COLUMN: My experiences with physical therapy


Courtesy of Kiran Muttathil

Kiran Muttathil (’23) dribbles the ball during a field hockey game.

My experience with physical therapy has been extremely different from my friends and teammates due to the nature and severity of my injury. Many people start physical therapy with a definite endpoint in mind. They’ll go for a couple weeks, feel better, and return to their sport. I started physical therapy 15 months ago and will continue indefinitely.

I started physical therapy in October of 2020 after tearing my ACL during an East field hockey game. My sophomore season I had earned my spot as a starting defender on varsity. Unfortunately, just a few weeks into the season, I tore my ACL in a field hockey game at Eastern Regional. As I was racing an Eastern player for the ball, I took an awkward step and my knee buckled. I heard a loud pop and fell to the ground. I tried to stand back up but fell again.

The Eastern athletic trainer did a quick evaluation on my knee and recommended that I get an MRI. My mom quickly made an appointment and we soon learned that I had completely torn my left ACL. I was absolutely devastated. In all my years of playing sports, I had never had any kind of injury so to suffer one of the worst injuries possible during my first varsity season was heartbreaking.

For those unfamiliar with the timeline of an ACL injury, it has one of the longest recoveries of any sports injury. It typically requires reconstructive surgery and 9-12 months of recovery. My surgery was scheduled for November 2020 and I was immediately placed in physical therapy to strengthen my leg before surgery. After ACL reconstruction, your leg is immobilized for 1-3 months in a full leg brace to allow your new ACL graft to heal. This leads to a lot of muscle atrophy so physical therapy before surgery helps to prevent some of that.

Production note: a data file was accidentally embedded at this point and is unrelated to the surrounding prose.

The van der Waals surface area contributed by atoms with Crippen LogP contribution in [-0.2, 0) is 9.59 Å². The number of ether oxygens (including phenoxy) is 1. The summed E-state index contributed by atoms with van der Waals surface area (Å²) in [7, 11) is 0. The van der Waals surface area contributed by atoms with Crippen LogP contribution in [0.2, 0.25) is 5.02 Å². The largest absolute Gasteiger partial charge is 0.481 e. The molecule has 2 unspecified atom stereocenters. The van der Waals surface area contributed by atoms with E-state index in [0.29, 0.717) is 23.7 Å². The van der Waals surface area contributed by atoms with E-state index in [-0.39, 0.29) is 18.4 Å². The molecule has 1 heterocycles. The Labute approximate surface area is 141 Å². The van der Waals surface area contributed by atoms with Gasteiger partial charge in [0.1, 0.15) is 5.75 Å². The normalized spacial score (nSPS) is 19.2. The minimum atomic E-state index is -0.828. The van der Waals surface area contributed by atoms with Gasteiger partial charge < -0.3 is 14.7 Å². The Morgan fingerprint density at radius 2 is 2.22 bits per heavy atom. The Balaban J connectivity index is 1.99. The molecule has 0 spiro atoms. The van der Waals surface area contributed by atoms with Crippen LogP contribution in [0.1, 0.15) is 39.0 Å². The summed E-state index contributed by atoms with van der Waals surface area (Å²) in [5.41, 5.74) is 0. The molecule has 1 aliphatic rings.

After surgery, I was going to physical therapy twice a week. The primary goal in the first month after ACL reconstruction is regaining full range of motion. Although I was able to bend my knee all the way, my knee extension was extremely painful and difficult. My knee was stiff and appeared to be permanently bent. My physical therapist did everything possible to work on my extension but to no avail. I started going three times a week because of how little I had progressed. My knee would simply not straighten all the way. We tried electrical stimulation therapy, massage therapy, and dynamic splint to straighten my knee and regain my extension.

During this time, I hated physical therapy. I cried nearly every session because of how much pain and frustration I was experiencing. It felt so unfair that I had suffered such a serious injury and now was facing an atypically long recovery. It was hard to watch other ACL patients come in for their physical therapy sessions because many of us had surgery around the same time but they were so far ahead of me in their recovery. I was struggling to lift my leg and walk unassisted while they were learning how to run and jump again.

Eventually, 3 months after my first knee surgery, it became clear that I would need a second one. I got a second MRI which confirmed a scar tissue mass in my knee that was inhibiting my range of motion. In February of 2021, I underwent a second surgery to remove scar tissue from my knee. I reentered physical therapy and progressed quickly. I was soon running, jumping, and pivoting in physical therapy but I did not regain my extension.

Muttathil will continue her physical therapy after undergoing a surgery to improve her knee extension. (Courtesy of Kiran Muttathil)

In the year since my second knee surgery, little has changed in terms of my knee extension. Even though I was able to return for part of the high school field hockey season and play indoor hockey for my club team, the second surgery was not successful in fixing my lack of extension and I will be having a third surgery in just 2 weeks to try and fix it again. I will likely be in physical therapy for several months after this surgery as well.

While I’m grateful for the progress I’ve made in physical therapy and the care I’ve been shown by my physical therapists, physical therapy has been a permanent source of frustration in my life for the past year and a half. It is truly demoralizing to exhaust yourself multiple times a week in physical therapy for 15 consecutive months and still feel as though you’ll never recover from your injury.